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His name is Richard but he’ll say, “Call me Dick.” He’s a big, butch, brainy guy in an executive suit, hotter than spit on a skillet. The type of guy you can see fully dressed and imagine buck naked in the throes of an orgasm – every six-feet-two, muscular, sexually intoxicating inch of him. He’s an ambitious freshman in a prominent brokerage firm who’s figured out he can use more than his smarts to get ahead. He’s perfected a surefire method to drive home a hard deal. No one can resist him. And he’s got one really big secret. But that will cost you.
I’ll tell you what’s really strange about reading this: it feels like it’s real. I felt like I was reading a true life memoir – and it was addictive. I spent a long time transfixed by this story; mouth agape, eyes wide and mind going in all kinds of directions as the story unfolded.
The writing is in first person POV and I felt like I was sitting in a cafe and drinking a mocha as my friend his J.J. told me his story. I was totally caught up by it and it only intensified as it progressed.
While the title of this story is “The Price of Dick”, the story is very much about the narrator – J.J.. I adored J.J. and loved the way he viewed the world and then shared it with us. I loved seeing the world through his eyes. I listened as he told his story and held hope for him the whole time.
I loved the way the story was written. It was gripping and snarky and mostly without pretence.
But I think people should be prepared for the ending. Despite all the things I loved about 95% of the book, I was left underwhelmed by the finale. Yes, it will suit some readers with it’s outcome, but it felt like there was such a long, tense build with such anticipation for the climax and then boom! it was over. I wouldn’t suggest that the book is not worth reading, but perhaps the ending is not worthy of the book – and for that I’ve taken a full star off my rating.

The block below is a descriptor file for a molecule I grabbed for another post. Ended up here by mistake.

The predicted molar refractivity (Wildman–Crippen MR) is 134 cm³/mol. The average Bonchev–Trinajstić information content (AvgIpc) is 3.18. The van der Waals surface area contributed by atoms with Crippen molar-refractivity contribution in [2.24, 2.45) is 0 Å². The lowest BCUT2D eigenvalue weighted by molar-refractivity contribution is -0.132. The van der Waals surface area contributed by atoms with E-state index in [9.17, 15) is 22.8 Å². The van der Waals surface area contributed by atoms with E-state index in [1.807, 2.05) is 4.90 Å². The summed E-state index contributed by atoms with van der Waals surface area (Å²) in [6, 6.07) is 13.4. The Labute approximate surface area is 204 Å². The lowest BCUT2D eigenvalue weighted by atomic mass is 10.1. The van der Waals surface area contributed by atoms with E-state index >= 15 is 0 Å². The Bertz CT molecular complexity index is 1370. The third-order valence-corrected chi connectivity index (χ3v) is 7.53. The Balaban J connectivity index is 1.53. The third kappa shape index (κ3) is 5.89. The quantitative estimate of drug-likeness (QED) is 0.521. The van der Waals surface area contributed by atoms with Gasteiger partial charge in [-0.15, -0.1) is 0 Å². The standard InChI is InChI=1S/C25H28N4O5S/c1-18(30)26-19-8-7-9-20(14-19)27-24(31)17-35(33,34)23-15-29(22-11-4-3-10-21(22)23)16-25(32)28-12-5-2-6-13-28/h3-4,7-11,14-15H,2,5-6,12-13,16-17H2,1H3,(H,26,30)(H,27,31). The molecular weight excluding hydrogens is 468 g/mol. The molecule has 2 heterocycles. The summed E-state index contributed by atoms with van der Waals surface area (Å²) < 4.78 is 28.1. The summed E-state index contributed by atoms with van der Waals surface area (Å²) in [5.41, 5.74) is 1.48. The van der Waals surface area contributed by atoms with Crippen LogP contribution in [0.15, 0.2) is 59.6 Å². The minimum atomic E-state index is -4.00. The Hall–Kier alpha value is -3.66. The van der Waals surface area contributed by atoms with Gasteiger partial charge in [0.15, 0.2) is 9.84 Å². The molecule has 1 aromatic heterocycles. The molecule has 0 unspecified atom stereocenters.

And people, I hope you never, ever cross paths with someone like Dick.
Rating: 3.5 stars
I loved the writing style. The conversational tone was engaging and interesting. At first I had this feeling J.J. was a little smug, but it quickly became fascinating (and occasionally fun) to have a “conversation” with him throughout the course of the book.
There was a fantastic sense of build and foreboding with the story: I knew something was coming, and it compelled me to read on to find out what Dick would do next.
I hated Dick! He was the *ultimate* villain and just so well drawn. He came off as dumb and jock-like, so it was brilliant to have insight into his behavior by way of the supporting characters, including his brothers and the others he tried to form relationships with, like the models J.J. brought to the shoots.
Dick’s mother was an especially frightening and cunning character, too. She’s the mom you’re afraid you might end up becoming: extremely overbearing, bossy, mean/demeaning, unapproachable and just generally hated by all your friends for her helicoptering ways. Paging Mommy Dearest!
The thing I loved the most and that scared me the most was how thought-provoking this book was. I believe there really are people as delusional as Dick in this world: people who use and abuse and manipulate, and who lie, cheat and steal to get what they want and need, and that’s scary business. It made me pause and feel a little sad for all the victims of people like Dick.
I’m *intrigued* by the idea that this book may be autobiographical to an extent (and hella sad for poor Dan Skinner if so). It closely follows what appears to be his real-life career. If it is, congrats on making it out alive, Dan, sheesh!
I thought J.J. should have been a little more…vulnerable and self-deprecating. He had a tendency to appear smug, especially early on, but I did like his tenacity. And the fact that he was able to pull himself out of his Dick-induced spiral (and away from drinking/back to exercising) was pretty awesome.
My biggest beef with the book was the ending. And the ending. Did I mention the ending? Because that ending. GAH. It was too neat, too tidy and too over-the-top. Without giving away plot details, all I can really say is that it annoyed me that characters sprang up to deal with plot issues. Need a lawyer? Boom, solution. Want a way to blackmail someone into submission? Plop, solution. Happily-ever-afters with fame, fortune and a hot guy at your side don’t generally come that fast and that easy, know what I mean?